12. On what I hope proves to be a happier note. The Royal Ballet is increasingly becoming Kevin O'Hare's company rather than the one he inherited from his predecessor. It is usual for appointments to follow on from departures and retirement but some unusual things have been happening in the company as far as long serving personnel are concerned. It is almost unheard of for dancers to leave early in a new season but that is what both Alistair Marriott, Principal Character Dancer,and Jonathan Howells, Ballet Master and Character Artist, chose to do making it necessary to modify the casting for Coppelia which had already been announced. With their early depart it is just possible that Kevin may find that he has enough money to fund more than one new Principal dancer at the end of the season.Here I am assuming that Hallberg's appointment as Guest Artist is not going to be a permanent feature in the life of the company. Kevin will almost certainly appoint someone to replace Soares who announced that his appearances as Onegin were to be his last with the company.The question is whether he will appoint a second Principal, even if he has no immediate need to do so? There are several dancers who in recent months have been given the opportunity to reveal their potential for promotion to the company's top rank. While Clarke has consolidated his position as an extremely useful and adaptable dancer which explains his recent promotion to First Artist, dancers like Magri and O'Sullivan have been cast in roles which have not only expanded their personal repertory and range but have seen them performing key roles in ballets which are central to the company's core repertory. It seems to me that the revival of the long neglected Coppelia has expanded the group of potential candidates for promotion. It is going to be interesting to see who will have proved to be successful when the promotions are announced at the end of the season.
  13. AB's Mom,Thank you for posting the link to the Guardian newspaper article about this. There are some posts on this topic in the section devoted to news from the Royal Ballet which may be of interest to you and others.
  14. Since his time as a student at the Royal Ballet School Scarlett has been seen as a choreographer of considerable promise and on the basis of his choreographic talent he was able to retire from dancing in his mid twenties and take up an official choreographic post at the Royal Ballet which was created for him. It has now been announced officially that he was suspended from his company post in August last year and that his activities there and at the school are under investigation by an outside organisation. The investigation which concerns allegations of sexual misconduct and bullying are ongoing. He has been banned from the Opera House and the Royal Ballet School. Strangely although he had been banned from the Opera House last August it was only announced that "The Cellist" mixed bill was no longer going to include a new work by Liam Scarlett comparatively recently. Presumably at that point,the announcement was made for the practical reason that it isn't really possible to create a new work, if the choreographer is banned from entering the building where rehearsals are to take place. The investigations have not been completed but I think that It will be interesting to see how much further the company feels it needs to distance itself from Scarlett, now that the broad nature of the allegations are known. There are revivals of his production of Swan Lake and his ballet Symphonic Dances scheduled in the coming months. While I am sure that the company is capable of reviving them in his absence there is the question of whether it will wish to be seen to do so. If they are keeping him at arm's length and denying him access to the building and the dancers will they want to be seen to be paying him royalties for these revivals ? Of course there is no problem if the allegations are found to be without substance. But will the company or the Royal Opera House organisation want to run the risk of the enquiry finding that the allegations have substance to them at very the time that his Swan Lake is being performed in Bow Street ? There is always the possibility that other former students and dancers will come forward and make their own allegations now they know that an official enquiry into Scarlett's activities and behaviour is under way. The investigation is already said to concern his activities going back over a period of ten years. The company was able to drop Scarlett's new ballet without explanation or comment when the investigation was not public knowledge but from now on its decisions with respect to his existing ballets scheduled for performance this season are likely to come under scrutiny and may well be the subject of adverse comment. It is going to be interesting to see how the company decides to handle the situation . It is possible that it is just too late to do anything about the version of Swan Lake the company will dance this season. Symphonic Dances is likely to prove much easier to lose.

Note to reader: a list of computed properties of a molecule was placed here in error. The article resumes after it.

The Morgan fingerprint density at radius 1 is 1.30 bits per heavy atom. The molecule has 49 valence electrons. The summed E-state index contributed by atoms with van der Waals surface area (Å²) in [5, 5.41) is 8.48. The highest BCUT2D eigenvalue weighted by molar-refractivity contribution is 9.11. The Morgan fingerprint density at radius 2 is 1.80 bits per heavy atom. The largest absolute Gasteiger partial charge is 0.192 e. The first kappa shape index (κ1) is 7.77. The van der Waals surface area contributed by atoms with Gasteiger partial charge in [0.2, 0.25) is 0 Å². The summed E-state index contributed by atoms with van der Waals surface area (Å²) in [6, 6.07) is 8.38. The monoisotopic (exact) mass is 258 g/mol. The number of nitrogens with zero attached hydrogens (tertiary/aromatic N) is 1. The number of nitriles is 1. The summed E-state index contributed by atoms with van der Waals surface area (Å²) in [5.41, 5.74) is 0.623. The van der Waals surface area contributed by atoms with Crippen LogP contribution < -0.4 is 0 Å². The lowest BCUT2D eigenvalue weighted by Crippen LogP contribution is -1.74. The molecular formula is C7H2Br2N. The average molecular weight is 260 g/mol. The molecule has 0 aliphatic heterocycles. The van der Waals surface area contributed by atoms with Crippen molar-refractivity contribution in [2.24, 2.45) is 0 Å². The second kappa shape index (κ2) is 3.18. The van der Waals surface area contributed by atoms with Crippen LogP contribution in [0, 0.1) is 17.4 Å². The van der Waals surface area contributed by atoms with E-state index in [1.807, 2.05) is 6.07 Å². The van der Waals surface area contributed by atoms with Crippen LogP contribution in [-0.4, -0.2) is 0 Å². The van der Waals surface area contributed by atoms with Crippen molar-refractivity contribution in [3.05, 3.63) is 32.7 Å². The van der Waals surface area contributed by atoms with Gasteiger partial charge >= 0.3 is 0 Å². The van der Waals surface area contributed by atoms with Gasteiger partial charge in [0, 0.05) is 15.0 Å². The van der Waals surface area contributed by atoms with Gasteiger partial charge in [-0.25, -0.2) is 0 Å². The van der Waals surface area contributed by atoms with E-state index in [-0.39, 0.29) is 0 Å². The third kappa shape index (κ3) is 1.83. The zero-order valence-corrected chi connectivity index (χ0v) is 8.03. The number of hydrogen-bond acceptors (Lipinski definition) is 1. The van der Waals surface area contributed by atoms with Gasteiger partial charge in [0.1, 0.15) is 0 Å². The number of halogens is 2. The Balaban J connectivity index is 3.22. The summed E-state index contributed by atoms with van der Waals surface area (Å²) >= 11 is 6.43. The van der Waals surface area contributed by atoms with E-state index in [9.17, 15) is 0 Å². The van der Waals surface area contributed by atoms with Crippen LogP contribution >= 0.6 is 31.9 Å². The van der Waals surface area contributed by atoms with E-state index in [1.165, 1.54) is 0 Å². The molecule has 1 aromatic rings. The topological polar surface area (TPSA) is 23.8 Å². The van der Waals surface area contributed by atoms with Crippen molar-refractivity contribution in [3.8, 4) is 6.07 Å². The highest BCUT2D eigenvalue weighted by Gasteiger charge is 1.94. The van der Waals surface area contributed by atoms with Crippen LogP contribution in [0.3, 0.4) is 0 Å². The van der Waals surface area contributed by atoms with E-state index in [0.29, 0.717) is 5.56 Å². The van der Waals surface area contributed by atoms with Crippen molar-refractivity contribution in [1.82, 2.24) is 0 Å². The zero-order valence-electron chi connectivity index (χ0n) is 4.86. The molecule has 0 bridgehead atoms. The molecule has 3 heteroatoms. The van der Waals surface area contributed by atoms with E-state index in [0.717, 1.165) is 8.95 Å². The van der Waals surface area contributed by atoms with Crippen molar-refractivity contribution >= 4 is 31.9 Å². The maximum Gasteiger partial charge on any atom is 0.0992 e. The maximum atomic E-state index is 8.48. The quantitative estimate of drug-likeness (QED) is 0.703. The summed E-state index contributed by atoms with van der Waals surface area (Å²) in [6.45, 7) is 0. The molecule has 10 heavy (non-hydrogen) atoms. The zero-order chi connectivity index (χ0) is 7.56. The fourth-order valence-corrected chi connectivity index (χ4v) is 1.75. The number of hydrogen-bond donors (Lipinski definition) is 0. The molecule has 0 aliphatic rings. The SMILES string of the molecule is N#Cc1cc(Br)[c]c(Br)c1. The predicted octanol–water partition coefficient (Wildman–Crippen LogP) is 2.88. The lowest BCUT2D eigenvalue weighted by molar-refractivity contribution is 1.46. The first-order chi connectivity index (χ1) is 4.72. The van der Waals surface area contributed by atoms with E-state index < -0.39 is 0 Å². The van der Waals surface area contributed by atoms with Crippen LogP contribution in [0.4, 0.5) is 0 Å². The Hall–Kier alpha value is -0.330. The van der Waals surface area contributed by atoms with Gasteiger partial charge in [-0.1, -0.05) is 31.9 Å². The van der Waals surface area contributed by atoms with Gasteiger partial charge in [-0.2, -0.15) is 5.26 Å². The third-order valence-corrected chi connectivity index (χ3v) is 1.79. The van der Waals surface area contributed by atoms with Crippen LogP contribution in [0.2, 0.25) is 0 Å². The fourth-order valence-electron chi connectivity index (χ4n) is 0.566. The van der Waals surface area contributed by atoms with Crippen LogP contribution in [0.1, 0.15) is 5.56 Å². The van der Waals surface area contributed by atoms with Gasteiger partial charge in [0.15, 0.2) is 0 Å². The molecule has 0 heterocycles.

15. The closer you get to the performance dates the more likely it is that you will find tickets appearing on the ROH website. In my experience the ROH puts tickets for resale on its site as soon as they come in. So while it may be true that returns are included in the Friday rush the point to note is that they are not held back until the date of the next rush. I see that the performances you want to attend are midweek ones so while I think that tickets can come in at anytime the days when you are most likely to strike it lucky are probably going to be the Monday and Tuesday of the week in which the performances are due to take place and the day of the performance itself. I hope this helps.